With corn harvest underway in parts of the Midwest, some fields are already being tilled in preparation for spring planting. But what type of tillage might be best following this year’s drought?

“It’s a good question,” says Emerson Nafziger, crop scientist with the University of Illinois Extension. He says tillage following extended periods of dry weather often brings up large, hard clods. But initial reports this year show the soil is breaking apart better than expected.

“Expect soils to be mellower than normal during fall tillage and match the tillage operation, if any is needed, to this condition,” Nafziger advises. “That includes paying attention to how much residue is being left on the surface.”

He says tillage last fall and field operations this year took place when soils were relatively dry, which resulted in less than normal compaction due to heavy equipment on moist soils. Other factors associated with a drought-damaged corn crop, he adds, may actually improve field conditions for the next corn crop.

“For example, corn that has slow growth due to stress in mid-season does not produce much lignin, so its residue is softer, it breaks down faster, and planting into it is easier,” he says. “There also is less residue to contend with.”

As a result, Nafziger expects that we could see more use of reduced tillage methods such as vertical tillage and strip tillage, which disrupt less soil than deeper tillage methods and leave a little more residue on the surface.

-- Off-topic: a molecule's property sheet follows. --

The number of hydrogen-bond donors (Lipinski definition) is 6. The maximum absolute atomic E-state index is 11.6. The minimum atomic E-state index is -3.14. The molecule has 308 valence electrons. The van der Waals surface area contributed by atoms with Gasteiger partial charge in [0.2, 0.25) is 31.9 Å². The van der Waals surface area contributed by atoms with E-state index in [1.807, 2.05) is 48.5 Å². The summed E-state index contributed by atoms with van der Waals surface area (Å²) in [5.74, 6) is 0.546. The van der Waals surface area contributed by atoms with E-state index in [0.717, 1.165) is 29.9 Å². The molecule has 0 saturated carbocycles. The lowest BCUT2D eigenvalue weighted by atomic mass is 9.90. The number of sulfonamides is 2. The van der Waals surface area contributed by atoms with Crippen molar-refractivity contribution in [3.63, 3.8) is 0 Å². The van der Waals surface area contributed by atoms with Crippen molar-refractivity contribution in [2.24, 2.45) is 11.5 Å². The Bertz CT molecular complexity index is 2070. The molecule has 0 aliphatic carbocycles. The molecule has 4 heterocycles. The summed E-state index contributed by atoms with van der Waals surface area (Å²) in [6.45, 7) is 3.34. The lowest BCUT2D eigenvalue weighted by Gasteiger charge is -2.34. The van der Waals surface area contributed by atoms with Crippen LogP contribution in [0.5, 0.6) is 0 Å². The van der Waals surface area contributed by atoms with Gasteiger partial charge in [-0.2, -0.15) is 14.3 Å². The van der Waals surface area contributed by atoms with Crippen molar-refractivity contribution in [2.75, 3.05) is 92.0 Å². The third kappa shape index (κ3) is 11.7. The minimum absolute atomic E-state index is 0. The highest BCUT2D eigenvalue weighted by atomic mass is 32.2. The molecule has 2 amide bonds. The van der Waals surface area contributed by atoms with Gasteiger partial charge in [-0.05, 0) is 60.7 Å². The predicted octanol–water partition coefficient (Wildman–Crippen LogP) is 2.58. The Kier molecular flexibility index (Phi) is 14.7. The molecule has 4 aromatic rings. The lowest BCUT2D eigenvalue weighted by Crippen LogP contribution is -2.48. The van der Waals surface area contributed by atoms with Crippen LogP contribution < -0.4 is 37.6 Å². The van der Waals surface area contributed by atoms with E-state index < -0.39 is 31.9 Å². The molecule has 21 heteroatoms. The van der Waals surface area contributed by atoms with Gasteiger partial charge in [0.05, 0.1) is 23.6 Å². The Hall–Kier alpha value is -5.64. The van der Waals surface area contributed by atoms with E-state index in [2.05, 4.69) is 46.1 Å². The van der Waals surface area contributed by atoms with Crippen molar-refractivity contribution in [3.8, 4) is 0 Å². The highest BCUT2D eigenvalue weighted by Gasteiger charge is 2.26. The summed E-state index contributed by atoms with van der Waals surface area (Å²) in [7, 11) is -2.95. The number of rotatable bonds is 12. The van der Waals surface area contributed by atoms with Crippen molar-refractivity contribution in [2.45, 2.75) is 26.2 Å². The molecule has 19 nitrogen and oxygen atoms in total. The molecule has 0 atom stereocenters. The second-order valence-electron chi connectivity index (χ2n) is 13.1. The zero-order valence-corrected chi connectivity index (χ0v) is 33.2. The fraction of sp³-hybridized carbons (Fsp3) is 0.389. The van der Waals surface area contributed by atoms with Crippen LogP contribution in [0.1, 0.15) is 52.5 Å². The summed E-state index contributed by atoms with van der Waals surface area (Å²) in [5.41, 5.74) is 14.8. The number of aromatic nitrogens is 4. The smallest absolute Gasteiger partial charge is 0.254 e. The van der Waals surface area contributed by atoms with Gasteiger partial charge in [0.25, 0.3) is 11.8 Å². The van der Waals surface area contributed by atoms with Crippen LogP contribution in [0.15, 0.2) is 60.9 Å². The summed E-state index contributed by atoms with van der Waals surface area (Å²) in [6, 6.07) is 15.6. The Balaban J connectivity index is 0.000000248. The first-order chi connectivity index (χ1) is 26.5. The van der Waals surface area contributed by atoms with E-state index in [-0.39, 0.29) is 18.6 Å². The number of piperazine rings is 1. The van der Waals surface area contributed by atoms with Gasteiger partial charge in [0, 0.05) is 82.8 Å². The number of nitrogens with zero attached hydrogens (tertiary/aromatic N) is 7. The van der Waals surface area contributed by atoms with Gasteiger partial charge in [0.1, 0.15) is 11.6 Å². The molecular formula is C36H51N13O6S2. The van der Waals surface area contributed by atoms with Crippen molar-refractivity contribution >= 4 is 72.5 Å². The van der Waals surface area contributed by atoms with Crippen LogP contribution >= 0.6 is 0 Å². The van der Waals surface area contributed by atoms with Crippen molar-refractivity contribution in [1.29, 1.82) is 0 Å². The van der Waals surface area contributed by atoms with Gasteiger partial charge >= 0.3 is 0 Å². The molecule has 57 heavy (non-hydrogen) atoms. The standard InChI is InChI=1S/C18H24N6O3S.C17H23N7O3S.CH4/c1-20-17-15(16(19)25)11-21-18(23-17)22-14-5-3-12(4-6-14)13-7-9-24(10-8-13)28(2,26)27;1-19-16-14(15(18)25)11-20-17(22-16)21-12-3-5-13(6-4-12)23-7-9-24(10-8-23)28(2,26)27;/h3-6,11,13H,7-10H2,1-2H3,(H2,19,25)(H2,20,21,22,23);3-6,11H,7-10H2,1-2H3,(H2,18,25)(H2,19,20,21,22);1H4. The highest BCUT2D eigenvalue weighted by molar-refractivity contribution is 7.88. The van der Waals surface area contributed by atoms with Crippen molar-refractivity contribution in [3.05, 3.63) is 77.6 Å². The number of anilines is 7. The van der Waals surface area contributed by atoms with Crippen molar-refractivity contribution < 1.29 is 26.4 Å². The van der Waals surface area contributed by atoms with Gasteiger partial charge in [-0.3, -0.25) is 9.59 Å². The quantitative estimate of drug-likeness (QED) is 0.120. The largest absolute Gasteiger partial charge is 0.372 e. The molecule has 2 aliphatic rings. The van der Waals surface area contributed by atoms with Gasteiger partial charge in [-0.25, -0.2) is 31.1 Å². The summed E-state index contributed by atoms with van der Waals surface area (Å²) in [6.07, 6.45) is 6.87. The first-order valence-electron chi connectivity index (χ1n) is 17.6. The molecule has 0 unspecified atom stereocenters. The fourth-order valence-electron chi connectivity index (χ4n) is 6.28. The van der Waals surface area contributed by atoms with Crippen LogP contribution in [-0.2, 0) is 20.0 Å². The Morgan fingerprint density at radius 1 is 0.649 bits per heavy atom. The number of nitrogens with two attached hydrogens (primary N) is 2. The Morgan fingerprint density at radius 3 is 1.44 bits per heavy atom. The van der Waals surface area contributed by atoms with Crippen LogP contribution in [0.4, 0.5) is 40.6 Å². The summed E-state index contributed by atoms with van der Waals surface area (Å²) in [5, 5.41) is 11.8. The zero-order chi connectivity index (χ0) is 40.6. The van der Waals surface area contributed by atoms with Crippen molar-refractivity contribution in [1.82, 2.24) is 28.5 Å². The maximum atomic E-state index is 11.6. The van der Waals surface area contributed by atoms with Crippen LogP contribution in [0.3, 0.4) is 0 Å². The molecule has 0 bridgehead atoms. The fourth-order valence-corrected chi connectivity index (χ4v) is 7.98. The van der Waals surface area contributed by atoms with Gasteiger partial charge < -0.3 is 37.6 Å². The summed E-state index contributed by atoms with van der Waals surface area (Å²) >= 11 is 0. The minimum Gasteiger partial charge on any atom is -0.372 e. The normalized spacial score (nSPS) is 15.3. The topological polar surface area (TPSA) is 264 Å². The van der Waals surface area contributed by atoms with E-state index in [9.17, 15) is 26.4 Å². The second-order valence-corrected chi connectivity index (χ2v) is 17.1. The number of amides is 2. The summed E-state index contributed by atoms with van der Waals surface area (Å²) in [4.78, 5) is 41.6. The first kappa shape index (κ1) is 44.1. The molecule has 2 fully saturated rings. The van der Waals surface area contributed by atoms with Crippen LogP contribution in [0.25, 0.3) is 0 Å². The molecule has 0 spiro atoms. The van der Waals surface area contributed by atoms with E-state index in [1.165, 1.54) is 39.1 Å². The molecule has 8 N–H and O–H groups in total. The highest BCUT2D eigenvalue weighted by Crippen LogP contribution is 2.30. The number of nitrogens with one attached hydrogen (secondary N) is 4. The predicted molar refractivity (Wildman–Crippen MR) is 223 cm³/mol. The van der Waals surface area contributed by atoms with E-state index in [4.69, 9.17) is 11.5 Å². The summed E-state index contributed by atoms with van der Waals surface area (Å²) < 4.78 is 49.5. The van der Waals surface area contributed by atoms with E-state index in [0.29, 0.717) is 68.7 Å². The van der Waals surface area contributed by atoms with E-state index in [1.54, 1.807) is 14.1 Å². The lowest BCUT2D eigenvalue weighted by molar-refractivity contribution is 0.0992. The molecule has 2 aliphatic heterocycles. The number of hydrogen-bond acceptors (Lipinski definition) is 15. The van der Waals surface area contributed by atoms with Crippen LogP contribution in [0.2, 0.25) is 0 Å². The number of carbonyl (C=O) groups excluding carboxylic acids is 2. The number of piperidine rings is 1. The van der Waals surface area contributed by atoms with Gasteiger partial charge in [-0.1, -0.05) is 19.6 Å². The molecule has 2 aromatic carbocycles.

“Other than maybe adjusting a tillage implement to leave more of the limited amount of residue on the surface, and maybe a little more use of 'vertical' tillage instead of deeper tillage, I’m not sure we’ll see a lot of adjustment, at least adjustment that costs money, such as a new implement. “

Nafziger says there is a tendency for farmers with a poor crop to want to get the crop residue tilled in the ground after harvest tilled. “Maybe this is a way to get rid of memories of the crop drying up in July and to start looking forward to what most expect to be a better season next year.”

However, he doesn’t expect this tendency will cause farmers to directly change their tillage practices. “That is, people generally don’t do full-width just to make fields look better,” he says. “But there may be less need for deep tillage to break up compaction, and something like strip-tillage might work better than it normally does in cornstalks.”